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The process of processing grief

To the world you were one person but to
one person you were the world.

Could have, would have, should have are the start of every single sentence that goes through my head or more to the point every single time I question myself. It is something that I cannot help but do.  As a parent it is natural to want to assume responsibility, although in this instance I did everything that I could, it is easier to question yourself than others. There are so many questions that need to be asked, so many what if’s, but realistically none of the answers will satisfy my mind’s hunger for answers.

Everyday my mind is processing thoughts, processing grief, life at the moment seems impossible, undesirable, and without meaning. I have never in my life been so analytical, my brain whirring at 100 miles an hour trying to make sense of everything. Trying desperately to balance my feet on the path of survival. The other day when looking at the birds from the window, I found myself oblivious to my surroundings, the next thing I knew I was getting changed to get into bed. Where had I been? What had I done? I didn’t know. I sat quietly trying hard to reflect back to what I was thinking about before, but I didn’t know. There was nothing specific that triggered this ‘zoning out’ and I could not remember what, if anything, I was thinking about during those few hours.

Up until recent days and you will have had an insight from my previous post that I have been totally consumed by despair, like a fog that completely envelops me, where thoughts of taking my life have been prevalent. Grief manifests in many ways and I like to believe that when I ‘zoned out’, rather than be consumed by despair, my mind was switching off and processing the darkest of thoughts and keeping itself safe. The mind is one of life’s most wonderful gifts so complex, but so fragile, so delicate and in some cases, dangerous. It is something that in my case, with grief, there is inevitably an absence of a medical diagnosis, medication can aid sleep, aid the symptoms of anxiety and depression but it cannot take the pain away. It cannot take away the desperation of needing William, the disbelief that he is really gone. It cannot stop my mind fighting for answers, contradicting, questioning and ultimately destroying me with my own thoughts.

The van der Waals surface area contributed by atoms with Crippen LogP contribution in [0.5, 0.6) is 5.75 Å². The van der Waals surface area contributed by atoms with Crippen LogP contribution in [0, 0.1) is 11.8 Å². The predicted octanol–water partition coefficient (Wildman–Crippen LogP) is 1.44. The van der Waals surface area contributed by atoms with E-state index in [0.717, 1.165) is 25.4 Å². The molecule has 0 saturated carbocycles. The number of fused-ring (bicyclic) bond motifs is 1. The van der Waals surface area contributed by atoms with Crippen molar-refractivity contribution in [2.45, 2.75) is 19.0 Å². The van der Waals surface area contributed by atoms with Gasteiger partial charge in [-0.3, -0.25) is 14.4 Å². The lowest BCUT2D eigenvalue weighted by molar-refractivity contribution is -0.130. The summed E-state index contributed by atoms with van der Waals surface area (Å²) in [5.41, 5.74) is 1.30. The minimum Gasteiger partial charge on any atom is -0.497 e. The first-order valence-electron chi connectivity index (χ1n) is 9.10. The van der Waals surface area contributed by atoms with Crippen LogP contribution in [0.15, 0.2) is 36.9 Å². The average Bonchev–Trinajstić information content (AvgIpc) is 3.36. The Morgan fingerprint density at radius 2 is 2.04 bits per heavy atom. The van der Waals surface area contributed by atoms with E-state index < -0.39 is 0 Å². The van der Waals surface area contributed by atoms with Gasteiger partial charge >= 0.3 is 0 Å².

Someone asked me recently if they thought the inquest into William’s death would give me closure, some sort of ending to the ‘process’, the legal aspect. William is not a process and neither was his death, and you see the inquest will not bring closure or answer any of my questions, because long after the inquest has closed its doors, I will always be sat there in the quiet of William’s nursery, looking at his cot, imagining his perfect, doll-like face in the cot that Sunday morning, wondering why? Why William? Why my beautiful innocent little boy who had so much to give, who asked for nothing but gave everyone so much joy, so much happiness and so much love? No-one will ever be able to answer this question, no matter how much they try. Maybe, one day, when my time comes, and I get to walk the stairway to heaven, I will find out. Maybe.